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The International Conference on Population and Development, September 5-13, 1994, Cairo, Egypt. Nepal's country report.
Kathmandu, Nepal, National Planning Commission, 1993 Sep. vi, 49 p.Prepared for the 1994 International Conference on Population and Development, this country report from Nepal opens with a description of the geographic features and administrative regions, zones, and districts of the country. 91% of the population of Nepal is rural, and agriculture accounts for 57% of the gross domestic product. Nepal has made some socioeconomic gains from 1961 to 1991 which are reflected in improved life expectancy (from 34 to 54.4 years), a decline in the infant mortality rate (from 200 to 102), and an improvement in the literacy rate (from 9 to > 40%). However, the per capital income of US $180 and rapid population growth have impeded improvement in the standard of living. The new government of Nepal is committed to establishing a better balance between population and the environment. This report provides a discussion of population growth and structure; population distribution, urbanization, and migration; the environment and sustainable development; the status of women; population policies and programs (highlighting the population policy of the plan for 1992-97); the national family planning program and health programs; and intervention issues. A 15-point summary is provided, and details of the objectives, priorities, and major policy thrust in regard to population and development of the Eight Plan (1992-97) are appended.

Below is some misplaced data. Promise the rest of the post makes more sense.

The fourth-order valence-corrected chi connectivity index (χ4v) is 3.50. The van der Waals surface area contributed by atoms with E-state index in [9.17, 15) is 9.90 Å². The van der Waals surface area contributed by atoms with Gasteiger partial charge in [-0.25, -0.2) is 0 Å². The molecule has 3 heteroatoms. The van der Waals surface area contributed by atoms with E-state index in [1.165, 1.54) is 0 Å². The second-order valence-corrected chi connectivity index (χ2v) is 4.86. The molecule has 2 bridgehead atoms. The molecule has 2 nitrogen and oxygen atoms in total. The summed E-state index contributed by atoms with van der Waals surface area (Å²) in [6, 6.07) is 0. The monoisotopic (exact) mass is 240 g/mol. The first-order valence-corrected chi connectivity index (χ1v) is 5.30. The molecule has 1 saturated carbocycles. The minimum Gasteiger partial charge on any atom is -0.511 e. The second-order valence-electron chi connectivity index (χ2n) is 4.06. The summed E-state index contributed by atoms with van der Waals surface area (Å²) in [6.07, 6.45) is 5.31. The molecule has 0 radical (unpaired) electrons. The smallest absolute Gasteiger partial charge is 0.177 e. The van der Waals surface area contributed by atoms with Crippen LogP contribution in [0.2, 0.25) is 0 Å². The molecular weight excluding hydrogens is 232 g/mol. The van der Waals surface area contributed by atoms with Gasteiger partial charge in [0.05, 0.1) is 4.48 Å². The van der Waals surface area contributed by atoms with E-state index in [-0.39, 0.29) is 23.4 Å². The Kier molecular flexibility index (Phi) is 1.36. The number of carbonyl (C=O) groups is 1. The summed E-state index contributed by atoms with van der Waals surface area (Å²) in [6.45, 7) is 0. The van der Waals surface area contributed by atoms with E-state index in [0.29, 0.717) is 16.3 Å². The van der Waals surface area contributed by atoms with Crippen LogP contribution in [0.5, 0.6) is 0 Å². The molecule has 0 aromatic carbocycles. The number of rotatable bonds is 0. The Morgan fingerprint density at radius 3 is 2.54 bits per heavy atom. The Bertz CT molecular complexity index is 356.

POPULATION. 1992 Feb; 18(2):3.In 1991, an UNFPA Programme Review and Strategy Development mission went to Egypt and noted that the government's population and development goals for 1988-92 had been realized. Between 1988-91, the contraceptive prevalence rate rose from 37.6 to 47.6% and infant mortality fell from 54 to 50. Data indicated that maternal mortality was also declining. The crude birth rate fell from 39.8 to 32.2 (1985-90) which slowed growth from 2.8 to 2.5%. Yet this progress may not prevent an environmental disaster or improve individual standards of living. In fact, the Minister for the Economy noted in December 1991 that population growth was the only obstacle to economic success in Egypt. The mission recommended that any large amounts of population and development. The population grew >3-fold in 50 years bringing its population to almost 56 million. Demographers have predicted the population will reach 70 million in 2000. As os 1991, 96% of the population lived on 4% of the land which borders the River Nile. Family planning (FP) programs have traditionally been centrally organized, but the mission noted that decentralized programs are needed. It further stated that local FP efforts should form a bridge between public and private FP providers. The report also stressed that UNFPA should focus its effect in Upper Egypt where population growth is the fastest. It also recommended that UNFPA take a more comprehensive view of women, population, and development issues, especially since the burden of contraception falls on women. This suggestion included a wider range of contraceptives and more female physicians. FP providers should target younger women since most contraceptive users have already reached their desired family size. Finally, the mission advocated local contraceptive production and more involvement of the private sector.